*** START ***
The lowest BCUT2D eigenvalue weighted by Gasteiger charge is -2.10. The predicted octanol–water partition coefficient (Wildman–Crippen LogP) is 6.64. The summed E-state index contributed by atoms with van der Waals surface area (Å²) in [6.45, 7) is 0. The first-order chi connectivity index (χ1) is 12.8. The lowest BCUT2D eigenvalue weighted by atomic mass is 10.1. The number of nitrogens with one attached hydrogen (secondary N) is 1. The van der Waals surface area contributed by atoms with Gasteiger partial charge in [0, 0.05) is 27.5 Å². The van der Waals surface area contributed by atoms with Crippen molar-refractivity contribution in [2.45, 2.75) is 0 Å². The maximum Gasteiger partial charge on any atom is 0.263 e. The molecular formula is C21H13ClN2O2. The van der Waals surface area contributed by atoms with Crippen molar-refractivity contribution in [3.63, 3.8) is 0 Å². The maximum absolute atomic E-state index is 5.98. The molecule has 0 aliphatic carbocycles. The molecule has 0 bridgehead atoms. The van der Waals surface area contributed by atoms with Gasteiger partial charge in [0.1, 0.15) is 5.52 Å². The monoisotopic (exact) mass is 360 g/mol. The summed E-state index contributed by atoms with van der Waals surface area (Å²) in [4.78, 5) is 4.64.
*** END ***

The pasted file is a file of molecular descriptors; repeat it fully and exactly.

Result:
The lowest BCUT2D eigenvalue weighted by Gasteiger charge is -2.10. The predicted octanol–water partition coefficient (Wildman–Crippen LogP) is 6.64. The summed E-state index contributed by atoms with van der Waals surface area (Å²) in [6.45, 7) is 0. The first-order chi connectivity index (χ1) is 12.8. The lowest BCUT2D eigenvalue weighted by atomic mass is 10.1. The number of nitrogens with one attached hydrogen (secondary N) is 1. The van der Waals surface area contributed by atoms with Gasteiger partial charge in [0, 0.05) is 27.5 Å². The van der Waals surface area contributed by atoms with Crippen molar-refractivity contribution in [2.45, 2.75) is 0 Å². The maximum Gasteiger partial charge on any atom is 0.263 e. The molecular formula is C21H13ClN2O2. The van der Waals surface area contributed by atoms with Crippen molar-refractivity contribution in [3.63, 3.8) is 0 Å². The maximum absolute atomic E-state index is 5.98. The molecule has 0 aliphatic carbocycles. The molecule has 0 bridgehead atoms. The van der Waals surface area contributed by atoms with Gasteiger partial charge in [0.1, 0.15) is 5.52 Å². The monoisotopic (exact) mass is 360 g/mol. The summed E-state index contributed by atoms with van der Waals surface area (Å²) in [4.78, 5) is 4.64.